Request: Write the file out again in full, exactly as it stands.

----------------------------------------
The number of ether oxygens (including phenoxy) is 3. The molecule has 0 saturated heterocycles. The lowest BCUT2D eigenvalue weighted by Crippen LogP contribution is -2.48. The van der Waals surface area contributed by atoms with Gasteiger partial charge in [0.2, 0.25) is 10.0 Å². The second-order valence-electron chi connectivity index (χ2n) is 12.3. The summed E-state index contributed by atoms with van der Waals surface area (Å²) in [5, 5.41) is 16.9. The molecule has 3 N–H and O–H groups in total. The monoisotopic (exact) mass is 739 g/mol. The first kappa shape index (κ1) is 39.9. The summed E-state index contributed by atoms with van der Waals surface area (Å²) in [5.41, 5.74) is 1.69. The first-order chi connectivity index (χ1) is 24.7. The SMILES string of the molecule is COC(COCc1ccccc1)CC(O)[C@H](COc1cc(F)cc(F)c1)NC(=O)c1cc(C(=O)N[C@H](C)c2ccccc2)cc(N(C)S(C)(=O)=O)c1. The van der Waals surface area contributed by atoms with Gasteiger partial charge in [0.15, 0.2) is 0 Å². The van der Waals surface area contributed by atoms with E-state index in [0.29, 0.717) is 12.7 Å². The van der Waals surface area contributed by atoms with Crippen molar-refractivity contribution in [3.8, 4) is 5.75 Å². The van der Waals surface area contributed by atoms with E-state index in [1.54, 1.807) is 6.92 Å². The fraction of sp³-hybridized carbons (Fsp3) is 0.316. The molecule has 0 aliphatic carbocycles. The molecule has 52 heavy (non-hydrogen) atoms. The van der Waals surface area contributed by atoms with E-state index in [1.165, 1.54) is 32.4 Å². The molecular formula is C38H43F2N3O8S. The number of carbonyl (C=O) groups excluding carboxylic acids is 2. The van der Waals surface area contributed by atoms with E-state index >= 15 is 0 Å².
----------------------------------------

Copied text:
The number of ether oxygens (including phenoxy) is 3. The molecule has 0 saturated heterocycles. The lowest BCUT2D eigenvalue weighted by Crippen LogP contribution is -2.48. The van der Waals surface area contributed by atoms with Gasteiger partial charge in [0.2, 0.25) is 10.0 Å². The second-order valence-electron chi connectivity index (χ2n) is 12.3. The summed E-state index contributed by atoms with van der Waals surface area (Å²) in [5, 5.41) is 16.9. The molecule has 3 N–H and O–H groups in total. The monoisotopic (exact) mass is 739 g/mol. The first kappa shape index (κ1) is 39.9. The summed E-state index contributed by atoms with van der Waals surface area (Å²) in [5.41, 5.74) is 1.69. The first-order chi connectivity index (χ1) is 24.7. The SMILES string of the molecule is COC(COCc1ccccc1)CC(O)[C@H](COc1cc(F)cc(F)c1)NC(=O)c1cc(C(=O)N[C@H](C)c2ccccc2)cc(N(C)S(C)(=O)=O)c1. The van der Waals surface area contributed by atoms with Gasteiger partial charge in [0.15, 0.2) is 0 Å². The van der Waals surface area contributed by atoms with E-state index in [0.29, 0.717) is 12.7 Å². The van der Waals surface area contributed by atoms with Crippen molar-refractivity contribution in [3.8, 4) is 5.75 Å². The van der Waals surface area contributed by atoms with E-state index in [1.54, 1.807) is 6.92 Å². The fraction of sp³-hybridized carbons (Fsp3) is 0.316. The molecule has 0 aliphatic carbocycles. The molecule has 52 heavy (non-hydrogen) atoms. The van der Waals surface area contributed by atoms with E-state index in [1.165, 1.54) is 32.4 Å². The molecular formula is C38H43F2N3O8S. The number of carbonyl (C=O) groups excluding carboxylic acids is 2. The van der Waals surface area contributed by atoms with E-state index >= 15 is 0 Å².